Many difficult programming problems are easier to solve if you express the solution in terms of a simpler version of the same problem. As an example consider the famous fibonacci sequence:

1 1 2 3 5 8 13 21 34

where the first two terms are 1, and each subsequent term is the sum of the two previous terms.

We could define the method of finding the nth term as:

  • Find the (n-1)th term.
  • Find the (n-2)th term.
  • Add them together.

This is called a recursive definition because it defines the answer in terms of the function we're trying to solve, and Lisp is an ideal language for expressing problems recursively

To ensure that the process stops at some point we need to specify that the first two terms are 1:

  • If n=1 or n=2 the result is 1.

Here's the definition, which is almost a direct translation of the above description:

(defun fib (n)
  (if (< n 3) 1
    (+ (fib (- n 1)) (fib (- n 2)))))

You can verify that:

(fib 10)

gives 55.

Recursion with lists

Here's another example showing how a recursive approach can make working with list structures much easier and more intuitive.

Suppose we have a data logging application that measures the weekend temperature every 6 hours, and stores the results as a list of values:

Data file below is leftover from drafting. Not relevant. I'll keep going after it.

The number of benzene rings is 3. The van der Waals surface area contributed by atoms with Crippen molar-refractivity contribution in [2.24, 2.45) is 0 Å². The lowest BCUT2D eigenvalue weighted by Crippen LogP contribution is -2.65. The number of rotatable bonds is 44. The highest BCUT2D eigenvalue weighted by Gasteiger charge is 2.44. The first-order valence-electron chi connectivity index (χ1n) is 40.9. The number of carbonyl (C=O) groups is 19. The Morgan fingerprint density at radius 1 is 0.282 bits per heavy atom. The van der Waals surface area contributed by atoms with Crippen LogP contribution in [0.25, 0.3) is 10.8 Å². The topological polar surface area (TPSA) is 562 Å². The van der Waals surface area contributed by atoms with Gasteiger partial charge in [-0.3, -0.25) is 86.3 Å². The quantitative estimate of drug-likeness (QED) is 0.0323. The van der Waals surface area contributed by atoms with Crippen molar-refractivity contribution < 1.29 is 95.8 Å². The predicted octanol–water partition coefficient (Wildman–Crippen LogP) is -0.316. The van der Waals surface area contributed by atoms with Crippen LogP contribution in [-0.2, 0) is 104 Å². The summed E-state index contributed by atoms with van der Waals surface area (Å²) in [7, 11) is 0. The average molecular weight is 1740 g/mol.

(7 11 21 12)

Every week we accumulate a list of two such lists, so after a week the data looks similar to this:

((7 11 21 12) (6 9 20 11))

Then each week's measurements are put into a list, one per week. For example, here's three weeks' data:

(((7 11 21 12) (6 9 20 11)) ((7 8 19 10) (6 10 18 9)) ((6 9 19 10) (7 8 19 10)))

Suppose we want to find the mean temperature over all the data. One way would involve iterating over the weeks, days, and 6-hour periods using three nested loops.

Here's the recursive approach. First we find the sum of all the temperatures; we simply say:

  • The sum is the sum of the first item, plus the sum of the rest of the items.
  • If the item is a number, the sum is just that number.
  • If an item is an empty list, nil, the sum is zero.

This is far simpler, and less error-prone, than the iterative approach. Here's the definition of sum in uLisp:

(defun sum (l)
   ((null l) 0)
   ((numberp l) l)
   (t (+ (sum (first l)) (sum (rest l))))))

Because there are three options it's easier to use a cond statement, although you could use two nested if statements instead.

We also need the total number of measurements. The solution, tot, is very similar:

(defun tot (l)
   ((null l) 0)
   ((numberp l) 1)
   (t (+ (tot (first l)) (tot (rest l))))))

In fact you could combine sum and tot into a single function using a second parameter.

Finally, here's the average, ave:

(defun ave (l)
  (/ (sum l) (tot l)))

We can try it as follows:

> (ave '(((7 11 21 12) (6 9 20 11)) ((7 8 19 10) (6 10 18 9)) ((6 9 19 10) (7 8 19 10))))